#2 Dodge City, Kansas
Dodge City is among the best-known towns of the Old West, thanks in no small part to the popularity of Gunsmoke.
But the rugged cattle town was far more than just a convenient setting for a TV show. Dodge City was the real deal, alive with all the elements we associate with the era—cattle and cowboys, outlaws and lawmen, saloons and shady ladies.
Legions of local preservationists ensure that the Old West lives on in the “Queen of the Cow Towns.”
Dodge City today has nearly 28,000 residents, yet it hosted nearly 150,000 visitors last year during the 140th anniversary of the town’s founding. (Just imagine what will happen for the 150th!)
What did those folks get to see?
Among the town’s historic buildings are: the George Hinkle House (circa 1880), the Hardesty House at Boot Hill Museum (1878), the First Presbyterian Church (1880) and the St. Cornelius Episcopal Church (1898).
Dodge City is also home to nearly two dozen locally designated landmarks, as well as 11 historic sites listed on the National Register.
Boot Hill Museum shares information on virtually all aspects of the town’s heritage—American Indian culture, Fort Dodge, the railroads and, of course, many of the colorful characters who once lived here.
The museum inducts five new members into the Kansas Cowboy Hall of Fame every year, and it is recognized as one of the “8 Wonders of Kansas History.”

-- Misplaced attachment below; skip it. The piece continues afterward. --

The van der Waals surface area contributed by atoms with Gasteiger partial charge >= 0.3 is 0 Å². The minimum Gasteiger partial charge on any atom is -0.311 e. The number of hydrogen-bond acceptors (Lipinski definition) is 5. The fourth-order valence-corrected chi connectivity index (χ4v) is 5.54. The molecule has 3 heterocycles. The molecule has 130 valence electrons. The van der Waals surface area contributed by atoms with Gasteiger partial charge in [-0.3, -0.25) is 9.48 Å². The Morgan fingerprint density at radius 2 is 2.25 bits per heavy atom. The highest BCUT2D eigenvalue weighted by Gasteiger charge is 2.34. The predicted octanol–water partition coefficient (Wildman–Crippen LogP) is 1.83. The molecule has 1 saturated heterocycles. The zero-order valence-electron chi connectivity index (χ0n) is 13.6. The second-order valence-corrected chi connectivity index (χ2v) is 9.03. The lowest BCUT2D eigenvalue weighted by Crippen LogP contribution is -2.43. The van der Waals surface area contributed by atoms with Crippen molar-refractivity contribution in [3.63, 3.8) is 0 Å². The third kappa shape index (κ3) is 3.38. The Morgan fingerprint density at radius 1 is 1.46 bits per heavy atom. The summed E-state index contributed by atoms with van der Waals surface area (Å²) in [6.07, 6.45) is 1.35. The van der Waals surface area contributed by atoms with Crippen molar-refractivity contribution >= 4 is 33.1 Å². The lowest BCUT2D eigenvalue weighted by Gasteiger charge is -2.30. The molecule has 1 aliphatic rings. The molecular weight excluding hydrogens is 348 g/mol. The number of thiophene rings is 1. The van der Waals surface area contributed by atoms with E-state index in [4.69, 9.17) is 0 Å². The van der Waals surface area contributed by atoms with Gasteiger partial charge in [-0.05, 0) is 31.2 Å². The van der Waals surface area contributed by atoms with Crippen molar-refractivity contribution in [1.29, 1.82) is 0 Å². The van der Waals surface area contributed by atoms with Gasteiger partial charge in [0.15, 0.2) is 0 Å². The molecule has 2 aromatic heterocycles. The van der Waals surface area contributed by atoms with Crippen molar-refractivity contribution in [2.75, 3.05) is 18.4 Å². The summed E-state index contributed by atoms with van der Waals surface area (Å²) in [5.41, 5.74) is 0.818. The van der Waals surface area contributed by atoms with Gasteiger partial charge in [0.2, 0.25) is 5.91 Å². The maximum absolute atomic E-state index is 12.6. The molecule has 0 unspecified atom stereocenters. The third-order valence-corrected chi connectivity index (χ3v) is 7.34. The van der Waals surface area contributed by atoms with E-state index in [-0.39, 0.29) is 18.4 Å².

Last year’s Dodge City Days, a 10-day festival organized by the Chamber of Commerce, featured the 52nd annual Western Parade, a Country Western concert, the 20th annual Backyard Barbeque Contest, the 17th annual Western Art Show, a chuckwagon breakfast and five nights of rodeo action, among many other activities.
But perhaps one of the biggest tells that Dodge City is truly a special kind of Old West heritage town is singer, songwriter and cowboy poet Allen Bailey. As Dodge City’s official marshal and unofficial goodwill ambassador, Bailey always dresses in period clothing when he gives presentations and tours of Dodge City, which he also promotes on his weekly radio show.
For years, the town has attracted visitors through its impressive Trail of Fame Walking Tour, where markers, medallions and statues commemorate some of Dodge City’s notable residents, both fictional and historical. A statue of the gunfighting dentist Doc Holliday and a medallion to honor legendary lawman Hamilton “Ham” Bell are currently in the works for the trail.
Even more, Dodge City has been working with the National Parks Service to develop the Great Western Cattle Trail. A feasibility study has been presented to the legislature; passage is expected this spring. (Fingers crossed!)